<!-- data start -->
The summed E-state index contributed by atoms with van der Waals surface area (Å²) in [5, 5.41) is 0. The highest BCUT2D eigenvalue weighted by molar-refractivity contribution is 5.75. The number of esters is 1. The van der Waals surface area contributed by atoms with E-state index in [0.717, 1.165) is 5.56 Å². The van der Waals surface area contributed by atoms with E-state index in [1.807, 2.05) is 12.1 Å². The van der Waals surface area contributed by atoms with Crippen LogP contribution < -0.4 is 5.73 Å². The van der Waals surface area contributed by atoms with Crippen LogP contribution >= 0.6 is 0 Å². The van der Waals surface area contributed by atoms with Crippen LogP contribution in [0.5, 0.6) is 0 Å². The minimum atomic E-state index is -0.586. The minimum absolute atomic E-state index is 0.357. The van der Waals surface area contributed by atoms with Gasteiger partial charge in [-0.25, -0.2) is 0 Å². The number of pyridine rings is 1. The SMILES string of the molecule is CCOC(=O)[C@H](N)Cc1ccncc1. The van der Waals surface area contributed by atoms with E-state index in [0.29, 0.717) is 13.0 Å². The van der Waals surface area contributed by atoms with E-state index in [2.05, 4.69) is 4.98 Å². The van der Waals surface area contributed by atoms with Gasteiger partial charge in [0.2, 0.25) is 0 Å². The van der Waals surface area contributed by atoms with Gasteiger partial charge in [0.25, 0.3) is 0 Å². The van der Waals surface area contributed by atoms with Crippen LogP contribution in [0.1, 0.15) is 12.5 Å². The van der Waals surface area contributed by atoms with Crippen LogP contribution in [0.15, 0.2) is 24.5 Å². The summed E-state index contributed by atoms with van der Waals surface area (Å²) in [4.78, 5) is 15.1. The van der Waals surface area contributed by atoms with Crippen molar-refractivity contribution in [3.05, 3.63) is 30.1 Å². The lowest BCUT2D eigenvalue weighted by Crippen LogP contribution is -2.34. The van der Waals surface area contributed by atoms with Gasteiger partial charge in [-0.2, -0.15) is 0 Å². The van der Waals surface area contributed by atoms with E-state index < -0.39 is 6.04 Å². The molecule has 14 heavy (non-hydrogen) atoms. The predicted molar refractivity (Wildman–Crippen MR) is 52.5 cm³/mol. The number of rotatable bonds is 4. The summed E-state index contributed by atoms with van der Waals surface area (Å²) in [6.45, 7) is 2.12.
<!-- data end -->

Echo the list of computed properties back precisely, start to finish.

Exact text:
The summed E-state index contributed by atoms with van der Waals surface area (Å²) in [5, 5.41) is 0. The highest BCUT2D eigenvalue weighted by molar-refractivity contribution is 5.75. The number of esters is 1. The van der Waals surface area contributed by atoms with E-state index in [0.717, 1.165) is 5.56 Å². The van der Waals surface area contributed by atoms with E-state index in [1.807, 2.05) is 12.1 Å². The van der Waals surface area contributed by atoms with Crippen LogP contribution < -0.4 is 5.73 Å². The van der Waals surface area contributed by atoms with Crippen LogP contribution >= 0.6 is 0 Å². The van der Waals surface area contributed by atoms with Crippen LogP contribution in [0.5, 0.6) is 0 Å². The minimum atomic E-state index is -0.586. The minimum absolute atomic E-state index is 0.357. The van der Waals surface area contributed by atoms with Gasteiger partial charge in [-0.25, -0.2) is 0 Å². The number of pyridine rings is 1. The SMILES string of the molecule is CCOC(=O)[C@H](N)Cc1ccncc1. The van der Waals surface area contributed by atoms with E-state index in [0.29, 0.717) is 13.0 Å². The van der Waals surface area contributed by atoms with E-state index in [2.05, 4.69) is 4.98 Å². The van der Waals surface area contributed by atoms with Gasteiger partial charge in [0.2, 0.25) is 0 Å². The van der Waals surface area contributed by atoms with Gasteiger partial charge in [0.25, 0.3) is 0 Å². The van der Waals surface area contributed by atoms with Crippen LogP contribution in [0.1, 0.15) is 12.5 Å². The van der Waals surface area contributed by atoms with Crippen LogP contribution in [0.15, 0.2) is 24.5 Å². The summed E-state index contributed by atoms with van der Waals surface area (Å²) in [4.78, 5) is 15.1. The van der Waals surface area contributed by atoms with Crippen molar-refractivity contribution in [3.05, 3.63) is 30.1 Å². The lowest BCUT2D eigenvalue weighted by Crippen LogP contribution is -2.34. The van der Waals surface area contributed by atoms with Gasteiger partial charge in [-0.2, -0.15) is 0 Å². The van der Waals surface area contributed by atoms with E-state index < -0.39 is 6.04 Å². The molecule has 14 heavy (non-hydrogen) atoms. The predicted molar refractivity (Wildman–Crippen MR) is 52.5 cm³/mol. The number of rotatable bonds is 4. The summed E-state index contributed by atoms with van der Waals surface area (Å²) in [6.45, 7) is 2.12.